'Nirmalaji must consider herself a very lucky finance minister, partly because of the government's response to covid and partly because we as a nation have done very well as an economy, post pandemic.'
"We are one of the most stable economies of the world. After 2007, I see an economic sweet spot at the macro-economic level. She has brilliantly leveraged all these and has taken some bold decisions," M R Venkatesh, below, chartered accountant, advocate and political commentator, tells Rediff.com's Shobha Warrier. The first of a two-part interview:
You tweeted that the 2023 Budget was a dream one! Quite surprising coming from a person who has been quite critical of...
(Quite critical of) all Budgets, of everybody. It was like my grandmother never being happy with what others prepare anything in the kitchen, and always having her own taste.
Every Budget has to be measured on what needs to be done and what could have been done in the context of the economy of the day.
Now, Nirmalaji must consider herself a very lucky finance minister, partly because of the government's response to covid and partly because we as a nation have done very well as an economy, post pandemic.
Simply put, we are one of the most stable economies of the world. After 2007, I see an economic sweet spot at the macro-economic level. She has brilliantly leveraged all these and has taken some bold decisions.
Like the capex this time. It is a big spin-off because we are going to see Rs 10 lakh crores investment from the central government.
She has also said that the loan given to the state governments is subject to capex expenditure by them.
It's not that she is giving them free loans; she says you can repay in 50 years, but you must spend on capex.
This will have a spin-off effect on the finances of the government.
For example, when you buy steel or cement, you pay GST and will have a positive spin-off effect on the finances of the government.
Then, the private sector is also going to gain from this.
Every policy decision needs to be timed perfectly. This is coming at a time when the bank balance sheets are clean, corporates are flushed with money...
We hear this every year, but the private sector has not been investing...
It is different this time. In the last six months, the Indian corporates are investing and there is an improvement in the lending from banks.
It is early days, but there is a very good chance of a virtuous investment cycle beginning. If not now, never.
Remember, the finance minister cannot take a decision after everybody has taken a decision.
She has to lead. She has seen that is a positive movement and she has taken a huge gamble on growth.
You feel this gamble will pay off?
I think so. The Indian industry is now genuinely looking at expansion.
I move with businessmen, investors, market analysts and economists as I move up and down the country.
I meet a kaleidoscope of people and get all these ground level titbits about the economy from the horse's mouth.
That's why I am matching the views on the street with the policy decisions.
The next important point is the tax cut she has brought about. It is a long overdue one.
You have always been writing that the government should abolish income tax...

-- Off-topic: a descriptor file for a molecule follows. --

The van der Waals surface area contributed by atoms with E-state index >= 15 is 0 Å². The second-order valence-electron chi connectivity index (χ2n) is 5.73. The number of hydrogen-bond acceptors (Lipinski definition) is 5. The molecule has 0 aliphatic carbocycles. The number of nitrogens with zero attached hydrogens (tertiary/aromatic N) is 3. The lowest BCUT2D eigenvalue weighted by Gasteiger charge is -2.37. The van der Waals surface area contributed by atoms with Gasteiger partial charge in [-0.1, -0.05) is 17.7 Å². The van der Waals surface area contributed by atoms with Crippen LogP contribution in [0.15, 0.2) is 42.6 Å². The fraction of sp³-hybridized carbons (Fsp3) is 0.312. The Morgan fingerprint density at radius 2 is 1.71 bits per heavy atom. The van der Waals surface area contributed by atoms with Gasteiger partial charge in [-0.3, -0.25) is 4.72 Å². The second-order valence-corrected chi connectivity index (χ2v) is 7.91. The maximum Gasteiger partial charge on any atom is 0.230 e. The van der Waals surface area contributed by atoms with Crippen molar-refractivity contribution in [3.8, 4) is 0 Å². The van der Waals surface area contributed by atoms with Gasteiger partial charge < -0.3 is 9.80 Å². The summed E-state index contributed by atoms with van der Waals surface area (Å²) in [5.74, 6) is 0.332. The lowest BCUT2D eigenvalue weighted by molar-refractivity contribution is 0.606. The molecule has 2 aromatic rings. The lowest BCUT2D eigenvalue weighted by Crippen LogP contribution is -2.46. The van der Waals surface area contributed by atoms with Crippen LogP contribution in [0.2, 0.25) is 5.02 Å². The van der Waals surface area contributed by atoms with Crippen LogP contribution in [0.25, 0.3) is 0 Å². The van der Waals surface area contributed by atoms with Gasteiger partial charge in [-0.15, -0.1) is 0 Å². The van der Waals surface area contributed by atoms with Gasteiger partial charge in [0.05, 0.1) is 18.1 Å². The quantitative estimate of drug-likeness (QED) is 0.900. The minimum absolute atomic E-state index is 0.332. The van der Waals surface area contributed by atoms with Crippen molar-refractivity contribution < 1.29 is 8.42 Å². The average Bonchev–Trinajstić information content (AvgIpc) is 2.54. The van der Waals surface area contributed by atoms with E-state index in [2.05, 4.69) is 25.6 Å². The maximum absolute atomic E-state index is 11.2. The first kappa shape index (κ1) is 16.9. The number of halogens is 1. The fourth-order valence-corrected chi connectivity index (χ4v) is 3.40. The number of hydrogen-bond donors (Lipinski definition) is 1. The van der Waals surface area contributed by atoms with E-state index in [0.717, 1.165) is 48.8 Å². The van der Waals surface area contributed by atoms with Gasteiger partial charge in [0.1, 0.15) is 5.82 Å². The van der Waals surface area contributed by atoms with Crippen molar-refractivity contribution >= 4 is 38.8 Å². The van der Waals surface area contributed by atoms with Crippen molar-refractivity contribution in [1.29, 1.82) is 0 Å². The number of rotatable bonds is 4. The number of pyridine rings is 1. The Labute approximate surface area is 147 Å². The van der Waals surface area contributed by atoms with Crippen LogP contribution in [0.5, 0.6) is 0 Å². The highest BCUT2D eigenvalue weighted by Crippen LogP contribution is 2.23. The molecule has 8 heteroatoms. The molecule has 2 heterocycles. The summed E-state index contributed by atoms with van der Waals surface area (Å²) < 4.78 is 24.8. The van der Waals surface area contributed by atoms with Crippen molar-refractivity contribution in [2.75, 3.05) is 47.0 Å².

As a theoretician, I can say that, and I know it is a long way off. Only when I become the finance minister, it will happen which I will never become!!!
Income tax is paid by a very small number of people, but the revenue collection from it is significant, especially personal income tax.
At this point, it is difficult from the government's point of view to do away with income tax as they are dependent on it for revenues.
Either ways, this government is too conservative for such decisions.
Now, they have cut the highest slab, from 43% to 39% and also the lowest slab. This is welcome.
The reason for cutting the highest slab is, in 2021-2022 as well as 2022-2023, she has exceeded her revenue budgets significantly.
It was possible as they have brought in a lot of people in the tax net because of GST. And, you are just going about milking everybody in GST net.
You were a critic of the way GST was implemented. But the government regularly declares the large amount of money they are generating through GST...
Do you think GST is a success now?
GST is a success as far as revenues are concerned. GST is not a success as far as MSMEs or SMEs are concerned, especially its implementation.
So, there are two different aspects. While the finances of the government have improved because of GST, the finances of the MSMEs have not improved.
But there is an important policy decision that the FM has taken to help the MSMEs.
What she has done this time is, anybody paying money expenditure to MSMEs has to actually pay the money before claiming deduction under the Income Tax Act.
By this, she is forcing people to pay the MSMEs. MSMEs are crying because of lack of capital and lack of liquidity. I hope this will address the issue.
For the first time, income tax is used to benefit the MSMEs. It is an indirect benefit.
Another good thing about the Budget is the millet programme.
If you go back four generations, in the traditional Indian houses, consumption of rice and wheat would be only on special occasions.
We were always consuming millets. because of Green Revolution, we shifted from millets to rice and wheat.
This over dependence on rice and wheat is the reason behind food subsidies, fertiliser subsidies, water problem in Punjab...
Overall, this Budget is nutritive. Barring this Rs 5,500 crore (Rs 55 billion) they have given to Karnataka, I think there is no specific targeting of any state.
Feature Presentation: Aslam Hunani/Rediff.com